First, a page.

Feedback | D-Day images, quality control, 30-day payments
The Mulberry floating docks enabled 2.5 million men and 500,000 vehicles
What a marvellous achievement and effort. To deliver that unique project on time, on budget and on spec was a turning point and a huge contributor to our ultimate victory. It makes me very proud to be a British constructor!
Great piece of engineering and thinking outside the box. Well done Wates and their design teams all those years ago.
John Laing & Sons was one of the many contractors involved.
And the record shows that RH Harry Stanger was entrusted with the quality control of materials and fittings for the concrete Phoenix units of Mulberry Harbour.
Do you know that the harbours were named after the mulberry tree in the garden of Kingswood School, Bath? The school had been requisitioned in the war and the designers of the harbours looked out of the window and drew inspiration for a name from the mulberry tree in the garden.
My father, who was a plasterer by trade, worked on the building of the Mulberry harbours. He told me about it many years after the war.
The shuttering system was adapted by John Mowlem & Co to produce a system of housing which was extensively used in the 1960s and 1970s to produce good-quality homes.
In Stevenage at Pin Green we were handing over thermally efficient homes complete with wallpaper and curtain rails at the rate of 38 per week. Can any homebuilder match that today?
Government procurement agencies need to tighten scrutiny of proposals both on quality of design and total management as well as price and funding options for these major schemes.
I have often wondered how it is that overseas developers can beat our national contractors so easily, and the worrying tale of the Royal Liverpool Hospital is some evidence of why our most famous main contractors are no more.
Would these shortcomings have been found if Carillion had not gone under? Who knew of the faults? Who should pay?
Structural failures on the building before it comes into use? This is an inexcusable failure on the part of the designers — like building a battleship without a bottom. It’s not good enough they have gone bankrupt and left the taxpayer with the bill – we should at least know the names of those responsible, for future reference.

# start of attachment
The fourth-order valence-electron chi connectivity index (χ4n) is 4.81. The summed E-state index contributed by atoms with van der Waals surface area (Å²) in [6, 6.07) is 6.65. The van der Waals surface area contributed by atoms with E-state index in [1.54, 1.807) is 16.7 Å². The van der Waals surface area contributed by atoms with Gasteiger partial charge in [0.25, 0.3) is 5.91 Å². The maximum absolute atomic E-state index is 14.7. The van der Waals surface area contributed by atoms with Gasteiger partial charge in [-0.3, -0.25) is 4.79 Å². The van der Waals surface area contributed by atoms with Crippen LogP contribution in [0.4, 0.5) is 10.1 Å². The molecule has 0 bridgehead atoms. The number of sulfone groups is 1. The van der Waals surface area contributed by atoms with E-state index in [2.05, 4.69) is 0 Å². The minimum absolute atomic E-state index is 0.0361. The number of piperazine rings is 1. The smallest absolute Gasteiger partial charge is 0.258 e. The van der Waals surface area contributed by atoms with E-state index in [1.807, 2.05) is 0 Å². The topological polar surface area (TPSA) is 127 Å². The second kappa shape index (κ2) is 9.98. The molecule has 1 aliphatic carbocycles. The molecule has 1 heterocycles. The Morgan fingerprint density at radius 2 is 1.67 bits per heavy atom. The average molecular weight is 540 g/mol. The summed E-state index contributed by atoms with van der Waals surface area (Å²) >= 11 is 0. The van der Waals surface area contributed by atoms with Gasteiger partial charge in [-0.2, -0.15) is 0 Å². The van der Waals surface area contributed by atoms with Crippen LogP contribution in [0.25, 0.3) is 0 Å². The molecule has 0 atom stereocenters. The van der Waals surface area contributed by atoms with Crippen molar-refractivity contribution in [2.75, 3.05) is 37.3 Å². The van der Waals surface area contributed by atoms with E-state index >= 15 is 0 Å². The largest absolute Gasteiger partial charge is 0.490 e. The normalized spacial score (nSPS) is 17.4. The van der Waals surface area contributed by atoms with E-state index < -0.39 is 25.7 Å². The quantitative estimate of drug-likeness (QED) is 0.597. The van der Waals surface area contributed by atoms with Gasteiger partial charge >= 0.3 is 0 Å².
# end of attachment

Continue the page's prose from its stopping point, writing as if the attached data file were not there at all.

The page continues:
CM 21 May 2019
In response to Mark Beard’s article in connection with a mandate for 30-day payment terms, I feel he is missing a very significant piece of the puzzle.
As a contractor, yes in an ideal world we very much endorse 30-day payment terms. However, the suggestion that the client should potentially veto any contractor who settles in terms of greater than 30 days, or indeed supply chain partners refusing to trade with contractors who exceed this term, is very naive and ignores the commercial challenges that SMEs like ourselves encounter.
We operate for a number of prominent clients who have payment terms in excess of 60 days or more. The recent implementation of public naming and shaming of corporations that operate on these terms does nothing to change their settlement terms and is worthless as behavioural change.
So with this being led by appointing clients, how do you expect an SME to be able to settle in lesser terms without putting their cashflow under huge and possibly unsustainable pressure?
A sustainable business requires a healthy flow of cash coming and settlement of supply chain partners needs to align with this. It’s simple commercial logic.
Unless there is a real appetite for clients to commit to 30-day terms, you can’t expect SMEs to reciprocate.